Gewaltiger Gammablitz aus den Tiefen des Universums mit SOFIE detektiert
Astronomers around the world are captivated by an unusually bright and long-lasting pulse of high-energy radiation that swept over Earth Sunday, Oct. 9. The emission came from a gamma-ray burst (GRB) – the most powerful class of explosions in the universe – that ranks among the most luminous events known.
On Sunday morning Eastern time, a wave of X-rays and gamma rays passed through the solar system, triggering detectors aboard NASA's Fermi Gamma-ray Space Telescope, Neil Gehrels Swift Observatory, and Wind spacecraft, as well as others. Telescopes around the world turned to the site to study the aftermath, and new observations continue.
Called GRB 221009A, the explosion provided an unexpectedly exciting start to the 10th Fermi Symposium, a gathering of gamma-ray astronomers now underway in Johannesburg, South Africa. “It’s safe to say this meeting really kicked off with a bang – everyone’s talking about this,” said Judy Racusin, a Fermi deputy project scientist at NASA’s Goddard Space Flight Center in Greenbelt, Maryland, who is attending the conference.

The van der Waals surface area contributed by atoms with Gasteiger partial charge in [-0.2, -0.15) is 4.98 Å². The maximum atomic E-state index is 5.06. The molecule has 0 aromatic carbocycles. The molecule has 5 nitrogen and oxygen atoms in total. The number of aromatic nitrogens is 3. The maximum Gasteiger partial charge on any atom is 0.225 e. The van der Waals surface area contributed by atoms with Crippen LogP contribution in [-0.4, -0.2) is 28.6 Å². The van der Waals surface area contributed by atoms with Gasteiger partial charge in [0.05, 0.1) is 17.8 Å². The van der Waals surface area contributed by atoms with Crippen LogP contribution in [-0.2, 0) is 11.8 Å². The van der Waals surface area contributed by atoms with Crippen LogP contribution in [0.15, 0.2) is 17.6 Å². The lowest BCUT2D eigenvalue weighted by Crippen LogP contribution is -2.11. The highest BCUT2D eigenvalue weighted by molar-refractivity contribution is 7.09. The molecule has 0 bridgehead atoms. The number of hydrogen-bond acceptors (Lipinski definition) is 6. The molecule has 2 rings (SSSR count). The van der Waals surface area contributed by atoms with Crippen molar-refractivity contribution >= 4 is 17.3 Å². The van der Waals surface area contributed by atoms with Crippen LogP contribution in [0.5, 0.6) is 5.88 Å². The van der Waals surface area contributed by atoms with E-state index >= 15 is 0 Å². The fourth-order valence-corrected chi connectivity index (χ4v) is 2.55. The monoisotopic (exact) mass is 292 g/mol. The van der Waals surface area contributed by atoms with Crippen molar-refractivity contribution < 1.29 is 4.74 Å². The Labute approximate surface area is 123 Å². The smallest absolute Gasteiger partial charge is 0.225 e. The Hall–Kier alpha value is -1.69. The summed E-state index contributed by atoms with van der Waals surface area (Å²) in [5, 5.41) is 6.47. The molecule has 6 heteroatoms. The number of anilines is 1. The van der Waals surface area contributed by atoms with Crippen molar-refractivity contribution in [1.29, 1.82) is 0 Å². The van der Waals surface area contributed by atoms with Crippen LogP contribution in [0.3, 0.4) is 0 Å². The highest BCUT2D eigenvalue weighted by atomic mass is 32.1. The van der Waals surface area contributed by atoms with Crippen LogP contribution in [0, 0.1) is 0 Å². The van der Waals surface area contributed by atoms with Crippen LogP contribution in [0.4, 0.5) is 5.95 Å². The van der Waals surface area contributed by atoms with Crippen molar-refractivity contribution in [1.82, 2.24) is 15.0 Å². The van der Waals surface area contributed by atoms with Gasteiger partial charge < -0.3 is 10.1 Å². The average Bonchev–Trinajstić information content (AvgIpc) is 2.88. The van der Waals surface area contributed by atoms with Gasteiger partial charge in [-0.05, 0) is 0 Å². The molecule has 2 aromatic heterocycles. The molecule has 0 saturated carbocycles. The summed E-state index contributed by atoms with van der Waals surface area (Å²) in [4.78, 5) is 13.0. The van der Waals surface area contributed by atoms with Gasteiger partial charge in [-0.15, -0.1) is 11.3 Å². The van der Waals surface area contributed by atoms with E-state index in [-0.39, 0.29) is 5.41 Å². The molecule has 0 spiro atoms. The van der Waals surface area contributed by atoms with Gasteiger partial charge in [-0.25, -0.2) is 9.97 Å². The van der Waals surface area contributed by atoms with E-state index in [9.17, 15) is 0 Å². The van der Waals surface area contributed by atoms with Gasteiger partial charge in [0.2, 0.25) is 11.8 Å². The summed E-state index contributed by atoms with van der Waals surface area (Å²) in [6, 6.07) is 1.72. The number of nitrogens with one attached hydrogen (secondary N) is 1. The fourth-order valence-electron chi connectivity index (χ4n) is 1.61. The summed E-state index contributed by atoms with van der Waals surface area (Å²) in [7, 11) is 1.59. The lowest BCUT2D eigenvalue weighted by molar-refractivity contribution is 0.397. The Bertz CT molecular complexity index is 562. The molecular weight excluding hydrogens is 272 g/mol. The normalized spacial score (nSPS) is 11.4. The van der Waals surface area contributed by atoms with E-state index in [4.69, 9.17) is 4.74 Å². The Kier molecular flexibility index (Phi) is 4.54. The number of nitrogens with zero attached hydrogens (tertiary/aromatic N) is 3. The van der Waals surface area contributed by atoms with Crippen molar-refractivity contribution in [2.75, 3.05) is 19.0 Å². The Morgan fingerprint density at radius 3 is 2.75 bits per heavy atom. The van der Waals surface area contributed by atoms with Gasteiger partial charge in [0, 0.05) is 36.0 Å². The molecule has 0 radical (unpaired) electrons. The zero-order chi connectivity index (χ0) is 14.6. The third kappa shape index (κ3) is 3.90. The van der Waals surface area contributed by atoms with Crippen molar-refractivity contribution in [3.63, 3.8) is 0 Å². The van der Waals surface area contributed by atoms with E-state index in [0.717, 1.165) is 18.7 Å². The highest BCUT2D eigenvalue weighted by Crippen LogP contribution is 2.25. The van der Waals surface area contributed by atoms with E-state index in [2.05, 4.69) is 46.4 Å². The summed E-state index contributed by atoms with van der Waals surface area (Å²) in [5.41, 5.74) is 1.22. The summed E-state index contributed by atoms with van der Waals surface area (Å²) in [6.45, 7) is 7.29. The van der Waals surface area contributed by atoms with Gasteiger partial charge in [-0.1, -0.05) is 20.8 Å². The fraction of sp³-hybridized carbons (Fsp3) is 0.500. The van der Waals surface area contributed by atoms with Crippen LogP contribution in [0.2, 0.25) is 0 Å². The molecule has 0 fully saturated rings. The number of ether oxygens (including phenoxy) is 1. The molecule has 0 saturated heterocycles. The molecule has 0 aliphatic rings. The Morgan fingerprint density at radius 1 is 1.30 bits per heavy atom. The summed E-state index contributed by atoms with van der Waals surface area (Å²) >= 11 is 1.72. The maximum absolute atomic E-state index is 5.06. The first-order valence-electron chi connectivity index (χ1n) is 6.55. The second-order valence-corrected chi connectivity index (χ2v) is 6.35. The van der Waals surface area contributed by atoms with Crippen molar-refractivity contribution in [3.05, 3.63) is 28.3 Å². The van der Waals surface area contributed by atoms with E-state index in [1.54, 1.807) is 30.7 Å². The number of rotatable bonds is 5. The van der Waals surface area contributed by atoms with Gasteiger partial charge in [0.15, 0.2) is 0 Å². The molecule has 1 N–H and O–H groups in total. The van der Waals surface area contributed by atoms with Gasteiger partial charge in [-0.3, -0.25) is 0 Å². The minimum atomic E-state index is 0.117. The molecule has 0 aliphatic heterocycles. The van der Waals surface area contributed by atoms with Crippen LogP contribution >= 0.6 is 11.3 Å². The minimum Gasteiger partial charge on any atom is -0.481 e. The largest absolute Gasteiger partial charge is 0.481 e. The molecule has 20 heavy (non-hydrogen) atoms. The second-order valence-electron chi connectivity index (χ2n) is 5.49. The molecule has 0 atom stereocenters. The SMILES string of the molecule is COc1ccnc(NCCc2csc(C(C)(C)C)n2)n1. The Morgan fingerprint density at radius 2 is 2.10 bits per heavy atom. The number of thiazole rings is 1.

Full article: NASA
A measurement of this event was also possiible with the SOFIE receiver. In the following plot you can see a small change in the values at ~14:20 CET, which is the local time and corresponds with 13:20 UTC.